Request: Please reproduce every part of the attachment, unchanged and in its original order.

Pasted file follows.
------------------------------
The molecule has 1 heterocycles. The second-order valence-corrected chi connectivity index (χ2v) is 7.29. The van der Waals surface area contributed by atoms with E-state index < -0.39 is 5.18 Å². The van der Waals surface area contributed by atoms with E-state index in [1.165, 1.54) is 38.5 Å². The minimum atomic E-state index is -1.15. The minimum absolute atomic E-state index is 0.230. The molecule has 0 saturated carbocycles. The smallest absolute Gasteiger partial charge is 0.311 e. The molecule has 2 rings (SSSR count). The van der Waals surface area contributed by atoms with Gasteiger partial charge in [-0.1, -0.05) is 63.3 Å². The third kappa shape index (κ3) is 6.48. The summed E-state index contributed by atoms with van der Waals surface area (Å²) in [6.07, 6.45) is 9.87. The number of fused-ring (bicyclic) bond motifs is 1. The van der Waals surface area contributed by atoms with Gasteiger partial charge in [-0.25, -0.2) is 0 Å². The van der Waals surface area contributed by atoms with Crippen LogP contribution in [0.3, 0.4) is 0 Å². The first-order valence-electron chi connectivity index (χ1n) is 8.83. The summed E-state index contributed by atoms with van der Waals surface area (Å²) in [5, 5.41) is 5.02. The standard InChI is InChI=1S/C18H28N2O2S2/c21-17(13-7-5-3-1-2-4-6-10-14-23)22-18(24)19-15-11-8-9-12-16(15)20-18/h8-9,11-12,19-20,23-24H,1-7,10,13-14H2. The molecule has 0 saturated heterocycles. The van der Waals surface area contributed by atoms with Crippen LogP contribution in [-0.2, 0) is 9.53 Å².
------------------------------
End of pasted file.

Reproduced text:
The molecule has 1 heterocycles. The second-order valence-corrected chi connectivity index (χ2v) is 7.29. The van der Waals surface area contributed by atoms with E-state index < -0.39 is 5.18 Å². The van der Waals surface area contributed by atoms with E-state index in [1.165, 1.54) is 38.5 Å². The minimum atomic E-state index is -1.15. The minimum absolute atomic E-state index is 0.230. The molecule has 0 saturated carbocycles. The smallest absolute Gasteiger partial charge is 0.311 e. The molecule has 2 rings (SSSR count). The van der Waals surface area contributed by atoms with Gasteiger partial charge in [-0.1, -0.05) is 63.3 Å². The third kappa shape index (κ3) is 6.48. The summed E-state index contributed by atoms with van der Waals surface area (Å²) in [6.07, 6.45) is 9.87. The number of fused-ring (bicyclic) bond motifs is 1. The van der Waals surface area contributed by atoms with Gasteiger partial charge in [-0.25, -0.2) is 0 Å². The van der Waals surface area contributed by atoms with Crippen LogP contribution in [0.3, 0.4) is 0 Å². The first-order valence-electron chi connectivity index (χ1n) is 8.83. The summed E-state index contributed by atoms with van der Waals surface area (Å²) in [5, 5.41) is 5.02. The standard InChI is InChI=1S/C18H28N2O2S2/c21-17(13-7-5-3-1-2-4-6-10-14-23)22-18(24)19-15-11-8-9-12-16(15)20-18/h8-9,11-12,19-20,23-24H,1-7,10,13-14H2. The molecule has 0 saturated heterocycles. The van der Waals surface area contributed by atoms with Crippen LogP contribution in [-0.2, 0) is 9.53 Å².